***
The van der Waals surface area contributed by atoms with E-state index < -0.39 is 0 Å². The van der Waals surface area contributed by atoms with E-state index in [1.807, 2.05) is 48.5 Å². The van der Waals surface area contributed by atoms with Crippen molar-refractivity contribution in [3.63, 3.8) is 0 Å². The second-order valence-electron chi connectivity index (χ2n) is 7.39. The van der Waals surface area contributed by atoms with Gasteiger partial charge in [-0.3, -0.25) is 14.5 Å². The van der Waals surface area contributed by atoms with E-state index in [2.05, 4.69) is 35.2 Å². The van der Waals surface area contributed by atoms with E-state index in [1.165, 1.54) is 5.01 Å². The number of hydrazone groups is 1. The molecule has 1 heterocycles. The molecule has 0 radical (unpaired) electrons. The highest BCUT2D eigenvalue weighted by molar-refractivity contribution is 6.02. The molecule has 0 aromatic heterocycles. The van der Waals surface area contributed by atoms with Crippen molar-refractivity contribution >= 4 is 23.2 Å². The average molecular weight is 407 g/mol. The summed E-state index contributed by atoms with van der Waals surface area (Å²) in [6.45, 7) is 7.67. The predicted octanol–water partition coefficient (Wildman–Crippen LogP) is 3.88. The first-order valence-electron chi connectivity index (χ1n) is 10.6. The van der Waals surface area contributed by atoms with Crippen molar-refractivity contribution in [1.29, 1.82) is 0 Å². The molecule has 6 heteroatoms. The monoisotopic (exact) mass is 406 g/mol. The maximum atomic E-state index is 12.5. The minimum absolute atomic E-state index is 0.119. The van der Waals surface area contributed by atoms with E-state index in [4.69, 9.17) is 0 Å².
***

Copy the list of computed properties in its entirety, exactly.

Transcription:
The van der Waals surface area contributed by atoms with E-state index < -0.39 is 0 Å². The van der Waals surface area contributed by atoms with E-state index in [1.807, 2.05) is 48.5 Å². The van der Waals surface area contributed by atoms with Crippen molar-refractivity contribution in [3.63, 3.8) is 0 Å². The second-order valence-electron chi connectivity index (χ2n) is 7.39. The van der Waals surface area contributed by atoms with Gasteiger partial charge in [-0.3, -0.25) is 14.5 Å². The van der Waals surface area contributed by atoms with E-state index in [2.05, 4.69) is 35.2 Å². The van der Waals surface area contributed by atoms with E-state index in [1.165, 1.54) is 5.01 Å². The number of hydrazone groups is 1. The molecule has 1 heterocycles. The molecule has 0 radical (unpaired) electrons. The highest BCUT2D eigenvalue weighted by molar-refractivity contribution is 6.02. The molecule has 0 aromatic heterocycles. The van der Waals surface area contributed by atoms with Crippen molar-refractivity contribution >= 4 is 23.2 Å². The average molecular weight is 407 g/mol. The summed E-state index contributed by atoms with van der Waals surface area (Å²) in [6.45, 7) is 7.67. The predicted octanol–water partition coefficient (Wildman–Crippen LogP) is 3.88. The first-order valence-electron chi connectivity index (χ1n) is 10.6. The van der Waals surface area contributed by atoms with Crippen molar-refractivity contribution in [1.29, 1.82) is 0 Å². The molecule has 6 heteroatoms. The monoisotopic (exact) mass is 406 g/mol. The maximum atomic E-state index is 12.5. The minimum absolute atomic E-state index is 0.119. The van der Waals surface area contributed by atoms with E-state index in [4.69, 9.17) is 0 Å².